February 18, 2010


While the World Is Sleeping. By Pamela Duncan Edwards. Illustrated by Daniel Kirk. Orchard Books/Scholastic. $16.99.

Sweet Dreams Lullaby. By Betsy Snyder. Random House. $15.99.

     There is something about nighttime books for young children that inspires authors to write poetry – and not just any poetry, but poems in exactly the same meter. Here is a sample from When the World Is Sleeping: “In the meadow far below,/ See father stag and mother doe./ Tiny fawns spring to and fro,/ While the world is sleeping.” And here is one from Sweet Dreams Lullaby: “The day is done. It’s time for bed./ Let peaceful moments fill your head./ So cuddle up and snuggle in,/ and let your happy dreams begin.” To be sure, the singsong rhythms and gentle cadences of both these rhyming tales are immediately appealing, and the regularity of the verse helps create a restful state both in a tired child and in the parent who is reading to him or her. And both these books make lovely nighttime tales – Betsy Snyder’s for even younger kids than Pamela Duncan’s, which has a slightly more sophisticated story line and more “fantasy realism” in Daniel Kirk’s drawings.

     While the World Is Sleeping is a child’s make-believe journey atop an owl’s back, high above rooftops and fields, meadow and river and forest. The child is drawn highly realistically – and androgynously, even to his or her yellow pajamas, so kids of either gander can relate to the adventure. The animals portrayed in the pictures are drawn with loving care and mostly with huge, expressive eyes, and they are not anthropomorphized: they do what real animals do, from beavers building a dam to a mother mouse protecting her babies from a nearby snake. The sleeping child – for the whole tale must be a dream, or one of those near-dreams experienced just as sleep comes – is small enough to ride atop the owl and therefore small enough to see every detail of what the various animals are doing at night. But there is no danger here – only a sense of wonder and discovery that ends with sunrise and the crowing of a rooster when “the world has finished sleeping.”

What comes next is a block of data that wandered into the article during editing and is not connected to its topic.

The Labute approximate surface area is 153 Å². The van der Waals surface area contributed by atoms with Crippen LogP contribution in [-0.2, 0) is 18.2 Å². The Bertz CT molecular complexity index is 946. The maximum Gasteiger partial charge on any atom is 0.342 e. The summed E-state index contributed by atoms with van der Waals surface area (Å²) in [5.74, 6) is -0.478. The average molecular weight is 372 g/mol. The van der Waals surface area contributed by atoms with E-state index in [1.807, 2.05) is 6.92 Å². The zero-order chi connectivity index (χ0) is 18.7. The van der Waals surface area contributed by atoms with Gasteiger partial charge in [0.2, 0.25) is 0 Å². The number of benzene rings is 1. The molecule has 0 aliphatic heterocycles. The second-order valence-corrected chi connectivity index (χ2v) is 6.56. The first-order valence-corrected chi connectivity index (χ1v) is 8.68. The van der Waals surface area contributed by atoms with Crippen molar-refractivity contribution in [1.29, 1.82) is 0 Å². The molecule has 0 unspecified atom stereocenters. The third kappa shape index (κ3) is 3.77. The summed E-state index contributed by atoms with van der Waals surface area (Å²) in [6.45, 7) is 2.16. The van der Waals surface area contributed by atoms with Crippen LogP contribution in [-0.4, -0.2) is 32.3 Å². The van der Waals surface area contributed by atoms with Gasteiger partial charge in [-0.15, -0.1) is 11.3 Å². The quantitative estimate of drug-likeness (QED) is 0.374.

Sweet Dreams Lullaby is a more straightforward bedtime book, featuring a mother rabbit (not drawn realistically) putting her baby bunny to bed and inviting him or her (again, a child of either gender can enjoy this story) to imagine “the dandelion breeze” and “blossoms, soft as snow” and “a canopy of weeping willows” and “gentle raindrop showers” and other sweet, soft and relaxing things – shown in nicely colored pastel pictures that take baby bunny through an entire day of happy adventures and into a night of “tiptoes through the grass/ and fireflies that blink and flash,” of “purple twilight skies” and “a bedtime kiss from butterflies.” If it is the pictures that are outstanding in While the World Is Sleeping, it is the text that lulls and enchants in Sweet Dreams Lullaby. So parents who want to buy only one of these two charming books can choose based on whether a child will sleep more easily after a wonderful visual adventure or after listening to words telling of the pleasures of everyday things.

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